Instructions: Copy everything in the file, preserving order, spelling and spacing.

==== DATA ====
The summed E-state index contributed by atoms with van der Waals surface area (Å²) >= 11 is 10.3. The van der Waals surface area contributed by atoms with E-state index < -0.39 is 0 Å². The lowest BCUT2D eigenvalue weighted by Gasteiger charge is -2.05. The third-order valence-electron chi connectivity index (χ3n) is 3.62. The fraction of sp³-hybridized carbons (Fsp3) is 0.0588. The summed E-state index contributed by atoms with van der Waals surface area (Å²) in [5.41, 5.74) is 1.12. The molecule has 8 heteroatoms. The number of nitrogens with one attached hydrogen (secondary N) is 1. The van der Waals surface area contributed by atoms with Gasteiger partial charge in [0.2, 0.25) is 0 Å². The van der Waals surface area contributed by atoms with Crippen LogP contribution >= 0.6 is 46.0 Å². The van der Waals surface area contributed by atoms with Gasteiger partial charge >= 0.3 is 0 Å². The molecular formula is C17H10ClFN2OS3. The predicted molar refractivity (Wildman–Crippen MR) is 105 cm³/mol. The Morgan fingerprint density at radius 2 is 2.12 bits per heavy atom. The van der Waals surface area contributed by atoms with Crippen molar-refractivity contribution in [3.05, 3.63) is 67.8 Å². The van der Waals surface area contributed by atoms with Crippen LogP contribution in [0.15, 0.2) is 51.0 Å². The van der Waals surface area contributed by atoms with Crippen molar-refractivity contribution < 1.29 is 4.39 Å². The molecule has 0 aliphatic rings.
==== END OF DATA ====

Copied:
The summed E-state index contributed by atoms with van der Waals surface area (Å²) >= 11 is 10.3. The van der Waals surface area contributed by atoms with E-state index < -0.39 is 0 Å². The lowest BCUT2D eigenvalue weighted by Gasteiger charge is -2.05. The third-order valence-electron chi connectivity index (χ3n) is 3.62. The fraction of sp³-hybridized carbons (Fsp3) is 0.0588. The summed E-state index contributed by atoms with van der Waals surface area (Å²) in [5.41, 5.74) is 1.12. The molecule has 8 heteroatoms. The number of nitrogens with one attached hydrogen (secondary N) is 1. The van der Waals surface area contributed by atoms with Gasteiger partial charge in [0.2, 0.25) is 0 Å². The van der Waals surface area contributed by atoms with Crippen LogP contribution >= 0.6 is 46.0 Å². The van der Waals surface area contributed by atoms with Gasteiger partial charge >= 0.3 is 0 Å². The molecular formula is C17H10ClFN2OS3. The predicted molar refractivity (Wildman–Crippen MR) is 105 cm³/mol. The Morgan fingerprint density at radius 2 is 2.12 bits per heavy atom. The van der Waals surface area contributed by atoms with Crippen molar-refractivity contribution in [3.05, 3.63) is 67.8 Å². The van der Waals surface area contributed by atoms with Crippen LogP contribution in [0.15, 0.2) is 51.0 Å². The van der Waals surface area contributed by atoms with Crippen molar-refractivity contribution < 1.29 is 4.39 Å². The molecule has 0 aliphatic rings.